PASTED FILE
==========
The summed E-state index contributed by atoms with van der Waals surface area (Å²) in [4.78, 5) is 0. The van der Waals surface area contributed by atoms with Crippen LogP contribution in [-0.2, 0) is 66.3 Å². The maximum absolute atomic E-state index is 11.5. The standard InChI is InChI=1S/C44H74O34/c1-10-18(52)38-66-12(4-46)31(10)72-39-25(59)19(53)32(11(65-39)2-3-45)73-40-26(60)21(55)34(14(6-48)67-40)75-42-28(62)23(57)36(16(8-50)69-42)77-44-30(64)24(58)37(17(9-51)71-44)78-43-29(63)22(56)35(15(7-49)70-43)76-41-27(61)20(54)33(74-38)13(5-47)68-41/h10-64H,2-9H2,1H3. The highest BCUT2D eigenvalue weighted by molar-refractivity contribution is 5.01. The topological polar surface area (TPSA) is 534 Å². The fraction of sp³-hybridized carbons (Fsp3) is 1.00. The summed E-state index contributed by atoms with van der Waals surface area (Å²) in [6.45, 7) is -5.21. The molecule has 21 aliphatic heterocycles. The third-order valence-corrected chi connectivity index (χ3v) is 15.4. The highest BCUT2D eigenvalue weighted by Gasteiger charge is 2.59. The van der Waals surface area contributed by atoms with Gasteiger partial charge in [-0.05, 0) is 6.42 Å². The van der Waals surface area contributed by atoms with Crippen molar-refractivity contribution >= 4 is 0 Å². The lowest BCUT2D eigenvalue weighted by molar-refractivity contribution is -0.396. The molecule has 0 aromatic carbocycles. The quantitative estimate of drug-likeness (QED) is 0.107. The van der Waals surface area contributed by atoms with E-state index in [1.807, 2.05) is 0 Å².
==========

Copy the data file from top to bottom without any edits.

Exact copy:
The summed E-state index contributed by atoms with van der Waals surface area (Å²) in [4.78, 5) is 0. The van der Waals surface area contributed by atoms with Crippen LogP contribution in [-0.2, 0) is 66.3 Å². The maximum absolute atomic E-state index is 11.5. The standard InChI is InChI=1S/C44H74O34/c1-10-18(52)38-66-12(4-46)31(10)72-39-25(59)19(53)32(11(65-39)2-3-45)73-40-26(60)21(55)34(14(6-48)67-40)75-42-28(62)23(57)36(16(8-50)69-42)77-44-30(64)24(58)37(17(9-51)71-44)78-43-29(63)22(56)35(15(7-49)70-43)76-41-27(61)20(54)33(74-38)13(5-47)68-41/h10-64H,2-9H2,1H3. The highest BCUT2D eigenvalue weighted by molar-refractivity contribution is 5.01. The topological polar surface area (TPSA) is 534 Å². The fraction of sp³-hybridized carbons (Fsp3) is 1.00. The summed E-state index contributed by atoms with van der Waals surface area (Å²) in [6.45, 7) is -5.21. The molecule has 21 aliphatic heterocycles. The third-order valence-corrected chi connectivity index (χ3v) is 15.4. The highest BCUT2D eigenvalue weighted by Gasteiger charge is 2.59. The van der Waals surface area contributed by atoms with Gasteiger partial charge in [-0.05, 0) is 6.42 Å². The van der Waals surface area contributed by atoms with Crippen molar-refractivity contribution >= 4 is 0 Å². The lowest BCUT2D eigenvalue weighted by molar-refractivity contribution is -0.396. The molecule has 0 aromatic carbocycles. The quantitative estimate of drug-likeness (QED) is 0.107. The van der Waals surface area contributed by atoms with E-state index in [1.807, 2.05) is 0 Å².